der Kunde, die Kundin/ die Kunden – the customer/the customers
die Kundschaft – the customers (as a whole, non-countable)
der Stammkunde – the regular (customer)

Erdkunde – geographie (only in school, not in university)
Sexualkunde – sex ed
Heilkunde – healing art/medical science
die Urkunde – the certificate, the document (confirming something)

künden von – bear witness to/tell of (rare, high brow)
kundtun – announce (old fashioned)

erkunden – explore
sich erkundigen – ask for pieces of info (somewhat formal contexts)
sich kundig machen – inform oneself, read up on something
der Kundschafter – the scout
asukundschaften – to scout

verkünden – proclaim, announce (sounds a bit pompous)
ankündigen – announce (events about the future)
kündigen – quit the job, cancel a contract/plan
jemandem/n kündigen – fire someone (official term.. works with Accusative AND Dative)
die Kündigung – the notice of termination/quitting
die Kündigungsfrist – time period between the notice of cancellation and its taking effect

for members :)

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Anonymous
Anonymous

You forgot verkündigen = to proclaim, preach

Anonymous
Anonymous

Is there a difference between verkünden and verkündigen?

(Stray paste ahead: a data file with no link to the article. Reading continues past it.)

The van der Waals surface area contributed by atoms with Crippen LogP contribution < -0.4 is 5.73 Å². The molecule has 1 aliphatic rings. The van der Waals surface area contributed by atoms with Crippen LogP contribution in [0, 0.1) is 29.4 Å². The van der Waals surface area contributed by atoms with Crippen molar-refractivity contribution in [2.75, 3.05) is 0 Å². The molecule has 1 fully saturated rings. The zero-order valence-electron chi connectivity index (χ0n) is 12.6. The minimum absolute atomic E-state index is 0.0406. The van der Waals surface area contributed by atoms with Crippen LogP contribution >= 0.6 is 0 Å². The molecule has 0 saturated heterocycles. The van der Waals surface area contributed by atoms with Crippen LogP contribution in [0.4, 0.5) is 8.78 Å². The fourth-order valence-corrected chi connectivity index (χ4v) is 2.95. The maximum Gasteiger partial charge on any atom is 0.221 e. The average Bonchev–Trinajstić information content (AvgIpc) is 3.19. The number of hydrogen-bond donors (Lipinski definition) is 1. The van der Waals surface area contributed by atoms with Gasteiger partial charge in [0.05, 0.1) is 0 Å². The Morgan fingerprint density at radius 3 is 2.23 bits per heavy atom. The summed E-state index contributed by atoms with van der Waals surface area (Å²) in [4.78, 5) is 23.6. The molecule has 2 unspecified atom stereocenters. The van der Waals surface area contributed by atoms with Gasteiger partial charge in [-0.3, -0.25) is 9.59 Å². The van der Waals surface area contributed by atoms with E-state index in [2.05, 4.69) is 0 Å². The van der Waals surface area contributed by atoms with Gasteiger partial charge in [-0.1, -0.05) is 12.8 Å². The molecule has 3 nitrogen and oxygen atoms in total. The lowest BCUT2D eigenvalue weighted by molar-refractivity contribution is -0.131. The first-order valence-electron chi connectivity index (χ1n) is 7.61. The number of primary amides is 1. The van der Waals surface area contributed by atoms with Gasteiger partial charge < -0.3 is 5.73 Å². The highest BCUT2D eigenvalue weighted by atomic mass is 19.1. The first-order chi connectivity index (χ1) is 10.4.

Anonymous
Anonymous

Thanks. The Luther bible uses verkündigen over and over again. Is there a difference between Aufklärungsunterricht and Sexualkunde?

Aviv Avitan
Aviv Avitan

Thanks, as usual amazing, informative and really joyful.
The small audios were very nice addition, I hope you will keep it up, if possible.

Fab
Fab

Thank you very much. I really liked your post.
It is what I was looking for, in order to let words stick into my mind.
I will follow you as a Stammkunde

Anonymous
Anonymous

i cannot like your posts b/c my email a/c gehackt… but. i do.

Adriano de Almeida Marcato
Adriano de Almeida Marcato

“Mein Chef hat offenkundig kein Interesse an dem Projekt.” isn’t “offenkundig” and adverb rather than an adjective?

Aoin D

“clients recruit clients” = “refer a friend”

joshua woods
joshua woods